EU citizens entering the EU from a third country, as well as their family members, irrespective of their nationality, are exempted from the travel restrictions regardless of whether or not they are returning to their country of nationality or residence.

Passengers travelling from a non-EU country to another non-EU country may transit through the international transit area of airports located in the Schengen area. Rules regarding airport transit visa requirements continue to apply.

*From Third Countries:

The Government has decided to extend the general entry ban for foreign citizens until 31 May 2021.
A temporary ban on non-essential travel to the EU via Sweden, introduced following a call from the European Council and the European Commission, has been in effect since March 2020. Since February 2021 it also includes a requirement of a negative COVID-19 test result for entry into Sweden. The ban includes certain exemptions.

To travel to Sweden from countries outside the EU/ EEA, you must be covered by at least one of the exemptions from the entry ban and also be able to present a negative COVID-19 test, or be exempt from the test requirement.

The entry ban does not apply to:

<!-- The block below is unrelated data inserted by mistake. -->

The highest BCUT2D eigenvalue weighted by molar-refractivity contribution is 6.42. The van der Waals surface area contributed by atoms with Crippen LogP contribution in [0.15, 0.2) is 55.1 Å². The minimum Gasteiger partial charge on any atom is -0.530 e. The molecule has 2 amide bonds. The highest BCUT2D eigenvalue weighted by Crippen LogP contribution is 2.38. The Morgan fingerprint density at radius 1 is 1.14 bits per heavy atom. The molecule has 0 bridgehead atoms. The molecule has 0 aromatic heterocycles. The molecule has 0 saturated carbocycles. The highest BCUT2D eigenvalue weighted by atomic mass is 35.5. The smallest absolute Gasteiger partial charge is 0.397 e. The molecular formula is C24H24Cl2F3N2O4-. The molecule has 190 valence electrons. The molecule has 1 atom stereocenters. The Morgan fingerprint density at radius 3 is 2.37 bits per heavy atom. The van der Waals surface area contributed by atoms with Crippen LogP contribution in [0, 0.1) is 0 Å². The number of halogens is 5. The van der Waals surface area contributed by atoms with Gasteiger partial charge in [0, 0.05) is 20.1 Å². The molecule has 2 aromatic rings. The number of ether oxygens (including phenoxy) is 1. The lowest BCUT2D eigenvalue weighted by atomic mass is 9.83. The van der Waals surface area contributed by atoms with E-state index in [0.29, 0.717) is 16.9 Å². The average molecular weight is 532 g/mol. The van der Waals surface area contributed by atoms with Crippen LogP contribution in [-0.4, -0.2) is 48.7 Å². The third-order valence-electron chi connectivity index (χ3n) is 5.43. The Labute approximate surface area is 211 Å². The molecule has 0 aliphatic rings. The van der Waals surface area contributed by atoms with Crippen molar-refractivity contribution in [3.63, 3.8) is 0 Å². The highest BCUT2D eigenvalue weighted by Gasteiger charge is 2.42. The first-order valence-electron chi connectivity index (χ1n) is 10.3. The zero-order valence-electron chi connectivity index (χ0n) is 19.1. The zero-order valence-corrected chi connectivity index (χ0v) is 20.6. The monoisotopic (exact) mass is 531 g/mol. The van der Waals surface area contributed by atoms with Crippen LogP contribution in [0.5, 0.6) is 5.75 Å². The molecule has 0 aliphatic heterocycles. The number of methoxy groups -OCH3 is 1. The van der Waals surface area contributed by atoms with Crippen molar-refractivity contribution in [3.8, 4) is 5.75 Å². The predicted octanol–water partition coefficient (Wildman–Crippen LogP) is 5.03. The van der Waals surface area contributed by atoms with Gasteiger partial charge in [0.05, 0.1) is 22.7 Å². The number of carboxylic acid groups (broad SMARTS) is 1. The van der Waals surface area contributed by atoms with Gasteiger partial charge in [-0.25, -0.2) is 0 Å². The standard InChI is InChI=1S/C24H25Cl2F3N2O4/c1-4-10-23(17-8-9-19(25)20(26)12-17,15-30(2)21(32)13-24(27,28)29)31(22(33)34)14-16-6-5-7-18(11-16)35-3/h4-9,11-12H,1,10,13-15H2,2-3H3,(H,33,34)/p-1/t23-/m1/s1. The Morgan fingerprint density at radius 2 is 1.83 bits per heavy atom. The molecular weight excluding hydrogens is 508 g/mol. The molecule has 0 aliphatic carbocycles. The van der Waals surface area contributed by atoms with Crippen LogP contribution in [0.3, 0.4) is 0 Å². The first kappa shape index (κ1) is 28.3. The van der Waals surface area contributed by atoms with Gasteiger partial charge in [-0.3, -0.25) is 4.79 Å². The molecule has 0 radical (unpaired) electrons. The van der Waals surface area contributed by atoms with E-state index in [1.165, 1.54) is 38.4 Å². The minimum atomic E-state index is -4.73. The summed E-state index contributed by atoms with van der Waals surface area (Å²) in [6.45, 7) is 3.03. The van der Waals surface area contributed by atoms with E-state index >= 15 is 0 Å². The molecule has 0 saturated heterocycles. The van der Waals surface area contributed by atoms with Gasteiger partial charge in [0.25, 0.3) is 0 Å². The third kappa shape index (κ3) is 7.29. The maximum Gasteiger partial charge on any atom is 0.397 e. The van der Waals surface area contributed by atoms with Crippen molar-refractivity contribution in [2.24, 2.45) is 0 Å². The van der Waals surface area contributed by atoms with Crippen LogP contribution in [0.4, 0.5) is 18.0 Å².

• EU and Schengen Associated Countries citizens and their family members;
  • permanent residents or holders of a residence permit in Sweden or another EU Member State or Schengen Associated country;
  • People who have a national visa in Sweden or a national visa valid longer than three months in another EU Member State or Schengen Associated country;
  • People who have family ties as specified under the Aliens Act (2005:716).

Entry in Sweden is allowed for foreigners who reside in the following countries: Australia, New Zealand, Rwanda, Singapore, South Korea and Thailand.

Entry to Sweden from the UK is subject to the same rules that apply to other third countries outside the EU/EEA area. In practice, this means that an entry ban and the requirement of a negative COVID-19 test result for people arriving from the UK will remain in effect, with certain exemptions.

British citizens and their family members who have applied for residence status are exempt from the entry ban and test requirement on entry to Sweden from countries outside the EU/EEA.

Find out more:
Questions and answers about the entry ban to Sweden - Government.se

Internal Restrictions: